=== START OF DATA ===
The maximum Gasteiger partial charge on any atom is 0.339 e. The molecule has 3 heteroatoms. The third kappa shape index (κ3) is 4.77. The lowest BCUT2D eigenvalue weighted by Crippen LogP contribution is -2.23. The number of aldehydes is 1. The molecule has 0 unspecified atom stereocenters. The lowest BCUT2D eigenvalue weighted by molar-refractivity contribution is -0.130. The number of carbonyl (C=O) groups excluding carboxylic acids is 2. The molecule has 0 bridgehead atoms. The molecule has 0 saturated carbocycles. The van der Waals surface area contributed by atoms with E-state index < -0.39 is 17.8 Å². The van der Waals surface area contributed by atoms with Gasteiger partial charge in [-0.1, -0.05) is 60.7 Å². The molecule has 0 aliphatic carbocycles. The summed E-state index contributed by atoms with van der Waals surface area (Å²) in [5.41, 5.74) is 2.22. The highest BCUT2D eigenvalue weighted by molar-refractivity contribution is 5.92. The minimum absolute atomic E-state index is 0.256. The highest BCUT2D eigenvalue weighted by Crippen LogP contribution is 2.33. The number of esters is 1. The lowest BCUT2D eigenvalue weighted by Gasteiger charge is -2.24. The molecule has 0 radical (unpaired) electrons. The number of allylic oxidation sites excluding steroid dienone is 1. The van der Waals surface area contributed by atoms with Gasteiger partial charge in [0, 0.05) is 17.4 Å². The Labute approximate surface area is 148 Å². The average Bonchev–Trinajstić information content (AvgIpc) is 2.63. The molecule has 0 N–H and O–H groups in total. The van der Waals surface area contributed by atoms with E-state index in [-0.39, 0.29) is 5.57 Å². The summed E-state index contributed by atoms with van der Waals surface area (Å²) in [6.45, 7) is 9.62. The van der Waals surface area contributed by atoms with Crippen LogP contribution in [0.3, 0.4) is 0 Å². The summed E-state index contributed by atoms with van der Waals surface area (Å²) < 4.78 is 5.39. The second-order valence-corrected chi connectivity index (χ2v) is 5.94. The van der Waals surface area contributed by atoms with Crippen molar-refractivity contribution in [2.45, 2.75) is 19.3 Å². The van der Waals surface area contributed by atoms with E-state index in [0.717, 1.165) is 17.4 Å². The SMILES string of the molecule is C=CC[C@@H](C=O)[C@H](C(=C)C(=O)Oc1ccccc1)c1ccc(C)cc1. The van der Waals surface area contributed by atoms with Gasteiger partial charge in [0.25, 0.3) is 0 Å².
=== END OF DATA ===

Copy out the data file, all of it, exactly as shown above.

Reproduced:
The maximum Gasteiger partial charge on any atom is 0.339 e. The molecule has 3 heteroatoms. The third kappa shape index (κ3) is 4.77. The lowest BCUT2D eigenvalue weighted by Crippen LogP contribution is -2.23. The number of aldehydes is 1. The molecule has 0 unspecified atom stereocenters. The lowest BCUT2D eigenvalue weighted by molar-refractivity contribution is -0.130. The number of carbonyl (C=O) groups excluding carboxylic acids is 2. The molecule has 0 bridgehead atoms. The molecule has 0 saturated carbocycles. The van der Waals surface area contributed by atoms with E-state index < -0.39 is 17.8 Å². The van der Waals surface area contributed by atoms with Gasteiger partial charge in [-0.1, -0.05) is 60.7 Å². The molecule has 0 aliphatic carbocycles. The summed E-state index contributed by atoms with van der Waals surface area (Å²) in [5.41, 5.74) is 2.22. The highest BCUT2D eigenvalue weighted by molar-refractivity contribution is 5.92. The minimum absolute atomic E-state index is 0.256. The highest BCUT2D eigenvalue weighted by Crippen LogP contribution is 2.33. The number of esters is 1. The lowest BCUT2D eigenvalue weighted by Gasteiger charge is -2.24. The molecule has 0 radical (unpaired) electrons. The number of allylic oxidation sites excluding steroid dienone is 1. The van der Waals surface area contributed by atoms with Gasteiger partial charge in [0, 0.05) is 17.4 Å². The Labute approximate surface area is 148 Å². The average Bonchev–Trinajstić information content (AvgIpc) is 2.63. The molecule has 0 N–H and O–H groups in total. The van der Waals surface area contributed by atoms with E-state index in [-0.39, 0.29) is 5.57 Å². The summed E-state index contributed by atoms with van der Waals surface area (Å²) in [6.45, 7) is 9.62. The van der Waals surface area contributed by atoms with Crippen LogP contribution in [0.3, 0.4) is 0 Å². The summed E-state index contributed by atoms with van der Waals surface area (Å²) < 4.78 is 5.39. The second-order valence-corrected chi connectivity index (χ2v) is 5.94. The van der Waals surface area contributed by atoms with Crippen molar-refractivity contribution in [2.45, 2.75) is 19.3 Å². The van der Waals surface area contributed by atoms with E-state index in [0.717, 1.165) is 17.4 Å². The SMILES string of the molecule is C=CC[C@@H](C=O)[C@H](C(=C)C(=O)Oc1ccccc1)c1ccc(C)cc1. The van der Waals surface area contributed by atoms with Gasteiger partial charge in [0.25, 0.3) is 0 Å².